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Paul Manafort Denies Meeting with Assange

Former Trump campaign manager Paul Manafort (Carlo Allegri/Reuters )

Embattled former Trump campaign chairman Paul Manafort says that he has never met privately with WikiLeaks founder Julian Assange and is threatening to sue the Guardian for reporting that he has.

Citing a “well-placed source,” the Guardian reported Tuesday that Manafort met with Assange in the Ecuadorian embassy in 2013, 2015, and again in the spring of 2016, soon after he became a senior member of the Trump campaign. The report further suggested that the alleged meeting will be of interest to Special Counsel Robert Mueller, who is investigating whether any members of the Trump campaign helped to coordinate the release of hacked Democratic National Committee emails by WikiLeaks. However, the report stipulates that “it is unclear why Manafort would have wanted to see Assange and what was discussed.”

“This story is totally false and deliberately libelous. I have never met Julian Assange or anyone connected to him. I have never been contacted by anyone connected to WikiLeaks, either directly or indirectly,” read a statement provided to National Review by Manafort’s spokesman.“I have never reached out to Assange or WikiLeaks on any matter. We are considering all legal options against the Guardian who proceeded with this story even after being notified by my representatives that it was false.”

WikiLeaks also questioned the veracity of the Guardian’s reporting in a Tuesday tweet.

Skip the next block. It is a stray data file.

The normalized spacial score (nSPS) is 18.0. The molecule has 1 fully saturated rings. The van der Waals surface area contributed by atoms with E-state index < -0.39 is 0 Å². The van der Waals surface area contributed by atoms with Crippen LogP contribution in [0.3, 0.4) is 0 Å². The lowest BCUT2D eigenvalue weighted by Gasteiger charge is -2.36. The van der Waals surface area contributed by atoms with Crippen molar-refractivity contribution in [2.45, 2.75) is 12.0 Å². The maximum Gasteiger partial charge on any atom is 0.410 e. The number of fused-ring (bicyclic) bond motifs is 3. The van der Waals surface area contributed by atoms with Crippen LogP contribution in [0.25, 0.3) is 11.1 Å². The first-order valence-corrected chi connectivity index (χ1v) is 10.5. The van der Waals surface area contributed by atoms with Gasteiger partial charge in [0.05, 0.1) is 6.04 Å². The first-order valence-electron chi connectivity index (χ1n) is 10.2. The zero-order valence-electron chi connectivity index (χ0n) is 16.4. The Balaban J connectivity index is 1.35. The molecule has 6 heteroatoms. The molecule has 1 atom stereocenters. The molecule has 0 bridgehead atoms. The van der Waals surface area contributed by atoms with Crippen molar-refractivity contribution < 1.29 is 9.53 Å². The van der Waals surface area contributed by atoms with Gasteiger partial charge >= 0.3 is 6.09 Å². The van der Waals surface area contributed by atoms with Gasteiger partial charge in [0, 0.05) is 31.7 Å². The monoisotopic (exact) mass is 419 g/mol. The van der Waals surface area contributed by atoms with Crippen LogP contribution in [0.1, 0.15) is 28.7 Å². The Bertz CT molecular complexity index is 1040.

The report comes one day after prosecutors accused Manafort — who is currently awaiting sentencing after being found guilty of a number of financial crimes — of violating his plea agreement by continuing to lie to investigators after agreeing to cooperate. Prosecutors said they would disclose the specifics of Manafort’s deception in future memos.

Mueller is also reportedly investigating whether Trump confidant Roger Stone coordinated the release of the hacked emails. Conservative author Jerome Corsi, who is himself reportedly a target of the Mueller investigation, claims in an upcoming book obtained by The Daily Caller that he helped Stone create a backstory to explain a tweet that seemed to suggest Stone knew ahead of time that WikiLeaks planned to release former Clinton campaign chairman John Podesta’s hacked emails.

In the book, Corsi writes that he was granted “limited immunity” in exchange for testifying that he wrote an opposition-research memo on Podesta and shared it with Stone, providing the basis for Stone’s August 2016 prediction that it would “soon be Podesta’s time in the barrel.” Stone, however maintains that he did not coordinate with WikiLeaks and was not aware of the DNC hack before the wider public.

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